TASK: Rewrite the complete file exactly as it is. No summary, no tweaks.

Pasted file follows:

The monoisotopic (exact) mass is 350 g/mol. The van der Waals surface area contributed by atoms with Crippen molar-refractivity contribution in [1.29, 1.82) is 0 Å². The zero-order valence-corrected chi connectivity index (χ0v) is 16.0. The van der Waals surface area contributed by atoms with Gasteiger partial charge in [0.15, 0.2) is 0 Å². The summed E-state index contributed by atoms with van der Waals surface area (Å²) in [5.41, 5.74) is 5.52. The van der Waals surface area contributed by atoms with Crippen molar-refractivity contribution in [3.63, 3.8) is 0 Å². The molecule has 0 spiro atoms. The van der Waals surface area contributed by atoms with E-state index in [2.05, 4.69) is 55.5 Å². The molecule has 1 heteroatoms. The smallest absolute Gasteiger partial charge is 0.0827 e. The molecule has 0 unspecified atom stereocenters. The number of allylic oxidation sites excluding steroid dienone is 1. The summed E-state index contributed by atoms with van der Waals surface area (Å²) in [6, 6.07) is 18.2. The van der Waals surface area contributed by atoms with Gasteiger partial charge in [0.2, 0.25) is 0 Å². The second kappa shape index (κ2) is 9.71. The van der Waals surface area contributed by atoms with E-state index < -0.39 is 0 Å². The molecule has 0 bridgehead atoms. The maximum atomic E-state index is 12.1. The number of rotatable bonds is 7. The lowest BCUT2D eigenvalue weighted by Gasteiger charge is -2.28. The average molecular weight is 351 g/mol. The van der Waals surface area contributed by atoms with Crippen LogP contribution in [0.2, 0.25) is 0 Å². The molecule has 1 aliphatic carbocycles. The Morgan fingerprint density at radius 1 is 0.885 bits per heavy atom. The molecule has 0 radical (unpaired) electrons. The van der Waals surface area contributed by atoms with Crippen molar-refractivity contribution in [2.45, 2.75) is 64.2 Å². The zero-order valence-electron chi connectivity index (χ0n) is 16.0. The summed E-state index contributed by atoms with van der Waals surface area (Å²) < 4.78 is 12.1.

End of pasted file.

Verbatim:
The monoisotopic (exact) mass is 350 g/mol. The van der Waals surface area contributed by atoms with Crippen molar-refractivity contribution in [1.29, 1.82) is 0 Å². The zero-order valence-corrected chi connectivity index (χ0v) is 16.0. The van der Waals surface area contributed by atoms with Gasteiger partial charge in [0.15, 0.2) is 0 Å². The summed E-state index contributed by atoms with van der Waals surface area (Å²) in [5.41, 5.74) is 5.52. The van der Waals surface area contributed by atoms with Crippen molar-refractivity contribution in [3.63, 3.8) is 0 Å². The molecule has 0 spiro atoms. The van der Waals surface area contributed by atoms with E-state index in [2.05, 4.69) is 55.5 Å². The molecule has 1 heteroatoms. The smallest absolute Gasteiger partial charge is 0.0827 e. The molecule has 0 unspecified atom stereocenters. The number of allylic oxidation sites excluding steroid dienone is 1. The summed E-state index contributed by atoms with van der Waals surface area (Å²) in [6, 6.07) is 18.2. The van der Waals surface area contributed by atoms with Gasteiger partial charge in [0.2, 0.25) is 0 Å². The second kappa shape index (κ2) is 9.71. The van der Waals surface area contributed by atoms with E-state index < -0.39 is 0 Å². The molecule has 0 bridgehead atoms. The maximum atomic E-state index is 12.1. The number of rotatable bonds is 7. The lowest BCUT2D eigenvalue weighted by Gasteiger charge is -2.28. The average molecular weight is 351 g/mol. The van der Waals surface area contributed by atoms with Crippen LogP contribution in [0.2, 0.25) is 0 Å². The molecule has 1 aliphatic carbocycles. The Morgan fingerprint density at radius 1 is 0.885 bits per heavy atom. The molecule has 0 radical (unpaired) electrons. The van der Waals surface area contributed by atoms with Crippen molar-refractivity contribution in [2.45, 2.75) is 64.2 Å². The zero-order valence-electron chi connectivity index (χ0n) is 16.0. The summed E-state index contributed by atoms with van der Waals surface area (Å²) < 4.78 is 12.1.